Alamo’s Davy Crockett became a hero in two centuries

August 17. 1786

On this day, 19th century Alamo folk hero, Davy Crockett, was born sort of in Tennessee, almost sharing a birth date with 20th star, Fess Parker, who made him a global phenomenon  

Woodsman, soldier and politician, his death at the Alamo fighting for Texas independence elevated Crockett (left, early oil painting) to his status as an icon.  Claimed by Tennessee as a native son, he was actually born in the state of Franklin, an autonomous group of counties once part of North Carolina.   The area was ceded to the federal government as a way to cover  Revolutionary War debts.  After a failed attempt at statehood in 1785, it became a part of Tennessee the year Crockett was born.

He was the fifth of nine children born to Irish, English, Scottish, French Huguenot parents.  Details of his early life came from Crockett himself.  Taking a page from modern-day politicians, he wrote an autobiography to raise his name recognition with the voters.  He was elected to Congress, lost twice and decamped to Texas in a huff.

According to Crockett, his childhood was full of hardship as well as adventure.  He learned to hunt with his older brothers at the age of eight.  When his stiff-necked father sent him to school at 13, he “whopped the tar” out of the schoolyard bully after just four days.  Fearful the bully would recruit reinforcements, he decided to skip school altogether.  Fearing his father’s wrath even more, he left home and lived by his wits for the next three years.  Supposedly moving from town to town, his survival depended on his skills in the wild.

When he returned home at age 16, apparently all was forgiven.  His father hired him out to settle a $36 debt and young Crockett did his father one better, earning an extra $40 to cover yet another family debt.

Not long after the reunion, he became engaged to Margaret Elder.  But when Elder married someone else, Crockett was reportedly heartbroken, writing at the time he was “born for hardship, misery and disappointment.”  

His heart apparently mended quickly.  Just before his 20th birthday he married Mary “Polly” Finley in Jefferson County, Tennessee.  The couple had two sons and a daughter.  Crockett moved the family to Franklin County before marching off for two tours with the Tennessee Mounted Riflemen in its ruthless campaign against the Creek Indians.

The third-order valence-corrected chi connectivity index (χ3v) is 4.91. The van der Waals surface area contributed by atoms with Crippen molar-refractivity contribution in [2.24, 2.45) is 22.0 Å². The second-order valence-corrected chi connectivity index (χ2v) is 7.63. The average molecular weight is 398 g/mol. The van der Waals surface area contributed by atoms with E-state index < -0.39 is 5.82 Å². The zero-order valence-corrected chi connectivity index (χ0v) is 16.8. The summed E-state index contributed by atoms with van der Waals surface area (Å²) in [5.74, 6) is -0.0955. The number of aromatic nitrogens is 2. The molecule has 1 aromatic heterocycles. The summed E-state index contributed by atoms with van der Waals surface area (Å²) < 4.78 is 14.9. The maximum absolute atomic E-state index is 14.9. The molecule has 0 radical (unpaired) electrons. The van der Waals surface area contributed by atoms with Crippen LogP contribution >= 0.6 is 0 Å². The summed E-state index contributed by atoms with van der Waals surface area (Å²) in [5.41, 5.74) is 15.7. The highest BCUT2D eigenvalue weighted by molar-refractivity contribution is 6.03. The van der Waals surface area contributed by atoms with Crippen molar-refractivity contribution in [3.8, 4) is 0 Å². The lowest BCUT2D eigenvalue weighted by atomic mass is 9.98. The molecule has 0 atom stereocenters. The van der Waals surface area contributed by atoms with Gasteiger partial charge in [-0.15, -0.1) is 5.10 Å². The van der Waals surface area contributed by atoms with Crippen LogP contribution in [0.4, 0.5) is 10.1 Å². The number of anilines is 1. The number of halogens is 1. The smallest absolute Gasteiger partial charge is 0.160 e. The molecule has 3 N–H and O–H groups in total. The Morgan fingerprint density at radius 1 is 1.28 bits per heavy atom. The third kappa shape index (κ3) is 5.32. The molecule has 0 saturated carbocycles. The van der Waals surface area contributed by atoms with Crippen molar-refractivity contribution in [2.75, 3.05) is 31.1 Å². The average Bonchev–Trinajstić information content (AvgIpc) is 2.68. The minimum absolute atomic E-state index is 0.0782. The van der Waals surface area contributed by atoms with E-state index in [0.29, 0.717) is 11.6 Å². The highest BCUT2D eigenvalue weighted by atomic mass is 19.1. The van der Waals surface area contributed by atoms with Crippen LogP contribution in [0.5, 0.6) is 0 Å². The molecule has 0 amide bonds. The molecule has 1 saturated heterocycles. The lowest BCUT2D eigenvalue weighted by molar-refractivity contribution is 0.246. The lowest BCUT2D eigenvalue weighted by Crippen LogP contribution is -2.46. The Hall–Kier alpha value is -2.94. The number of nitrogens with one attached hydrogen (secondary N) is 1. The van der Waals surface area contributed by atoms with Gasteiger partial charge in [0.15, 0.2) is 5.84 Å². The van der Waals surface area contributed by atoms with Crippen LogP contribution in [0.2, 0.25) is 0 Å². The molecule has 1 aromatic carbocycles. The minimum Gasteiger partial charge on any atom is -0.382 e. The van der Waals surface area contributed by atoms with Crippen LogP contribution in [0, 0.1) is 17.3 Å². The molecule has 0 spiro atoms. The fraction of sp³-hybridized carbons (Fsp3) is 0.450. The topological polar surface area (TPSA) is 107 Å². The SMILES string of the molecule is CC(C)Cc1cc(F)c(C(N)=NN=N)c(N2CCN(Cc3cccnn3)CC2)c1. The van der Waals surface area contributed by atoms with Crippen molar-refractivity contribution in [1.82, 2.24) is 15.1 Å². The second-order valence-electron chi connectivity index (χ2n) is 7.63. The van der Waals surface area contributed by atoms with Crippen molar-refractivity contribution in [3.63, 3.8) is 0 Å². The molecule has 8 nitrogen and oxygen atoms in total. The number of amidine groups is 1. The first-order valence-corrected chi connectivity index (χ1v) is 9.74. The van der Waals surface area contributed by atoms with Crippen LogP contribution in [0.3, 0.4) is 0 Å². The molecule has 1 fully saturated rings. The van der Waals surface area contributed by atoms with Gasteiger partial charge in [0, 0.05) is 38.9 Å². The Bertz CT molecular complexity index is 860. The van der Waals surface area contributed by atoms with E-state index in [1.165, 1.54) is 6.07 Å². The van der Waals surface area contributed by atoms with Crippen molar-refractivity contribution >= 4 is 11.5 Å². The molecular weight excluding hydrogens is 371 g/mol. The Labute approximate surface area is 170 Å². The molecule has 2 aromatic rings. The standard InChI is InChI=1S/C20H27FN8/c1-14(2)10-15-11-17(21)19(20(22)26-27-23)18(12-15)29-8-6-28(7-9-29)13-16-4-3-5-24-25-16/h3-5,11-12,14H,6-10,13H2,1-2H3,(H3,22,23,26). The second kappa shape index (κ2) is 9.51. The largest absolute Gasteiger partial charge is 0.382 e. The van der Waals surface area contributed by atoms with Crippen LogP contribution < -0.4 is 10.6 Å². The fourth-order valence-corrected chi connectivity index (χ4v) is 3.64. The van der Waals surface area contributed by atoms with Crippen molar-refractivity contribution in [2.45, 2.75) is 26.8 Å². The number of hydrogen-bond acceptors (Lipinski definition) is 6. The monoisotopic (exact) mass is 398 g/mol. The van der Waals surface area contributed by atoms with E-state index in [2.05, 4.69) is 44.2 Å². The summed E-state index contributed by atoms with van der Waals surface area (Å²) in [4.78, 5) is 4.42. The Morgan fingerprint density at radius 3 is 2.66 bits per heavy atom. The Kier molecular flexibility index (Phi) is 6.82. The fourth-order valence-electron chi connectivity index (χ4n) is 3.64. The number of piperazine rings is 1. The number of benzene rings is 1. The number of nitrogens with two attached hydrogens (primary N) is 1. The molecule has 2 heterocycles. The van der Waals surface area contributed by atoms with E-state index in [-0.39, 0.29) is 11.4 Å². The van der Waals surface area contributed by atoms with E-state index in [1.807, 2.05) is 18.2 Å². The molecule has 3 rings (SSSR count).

When Mary died not long after Crockett’s return, he quickly married the widow Elizabeth Patton (right) in 1815.  They also had three children.

Turning to politics, Crockett was first elected to the Tennessee House in 1821 and to Congress in 1826.  He lost his seat in 1830 after vehemently opposing President Andrew Jackson’s popular policy of Indian removal and supporting the unpopular right of squatters to buy land.  He won again in 1830 and lost again in 1834, prompting his angry exit. 

“I told the people of my district that I would serve them as faithfully as I had done,” he said  “but if not, they might go to Hell and I would go to Texas.”  

He did just that, leaving his home near Rutherford, Tennessee on November 1, 1835 with three me, arriving in Jackson with 30 well-armed volunteers.  His entourage dwindled a bit before reaching Little Rock, Arkansas, on November 12.  

 Crockett and 65 fellow citizen soldiers arrived in Nacogdoches on January 14, 1836, pledging to fight for Texas.  Each was promised 4,600 acres for their trouble.  

San Antonio de Valero Mission with the remaining chapel. 

They got to the Alamo February 8,  just 13 days before the Mexican Army under the command of Gen. Antonio Lopez de Santa Anna laid siege.   The 13-day assault ended March 6 when the defenders were overrun, with reinforcements almost on the horizon.  

Reportedly the ruthless Santa Anna (right) had the remains of the Americans moved to a nearby grove of trees and burned.  It was also claimed that as many as a half a dozen actually surrendered but were later executed on the general’s orders.  How Crockett actually died remains a mystery.  All that is known for sure is that it happened at the Alamo and he was 49 .

Crockett’s legacy wasn’t free from controversy.  A memoir of Mexican officer José Enrique de la Peña was published in English by Texas A & M in 1955, creating a bit of a posthumous scandal.  Claiming Crockett didn’t actually die in battle, defenders of the legend pointed out the unverified manuscript became public at the height of Disney Davy mania.  

But Crockett proved to be an enduring hero despite detractors.  Portrayed in more than two dozen movies by a long list of stars, it was Fess Parker’s performance in Disney’s classic,“King of the Wild Frontier” that reignited Crockett’s fame around the globe.  

Davy wasn’t the last Crockett to fight for Texas, however.  Col. Robert Patton Crockett (right), Elizabeth Patton Crockett’s first-born, left Tennessee after his father’s death and remained in Texas until independence.  He returned in 1854 and settled on those hard-won 4,600 acres, dying there at age 73.

The Alamo National Historic Landmark, 100 Alamo Plaza San Antonio, is perhaps one of the nation’s most recognizable sites.  The church, built in 1744, was part of the San Antonio de Valero mission founded by the Franciscan fathers in 1718.  Its popular name “Alamo” was derived from the Spanish word for “cottonwood tree” by Spanish soldiers posted there during Mexico’s war for independence. 

Open daily from 9:00 to 5:30, with extended hours during June, July, and August when it is open until 7:00.  Its closed only on Christmas Day.   For further information go to thealamo.org  or call  (210) 225-1391. 

© Text Only – 2018 – Headin’ West LLC  – All photos – public domain or fair use.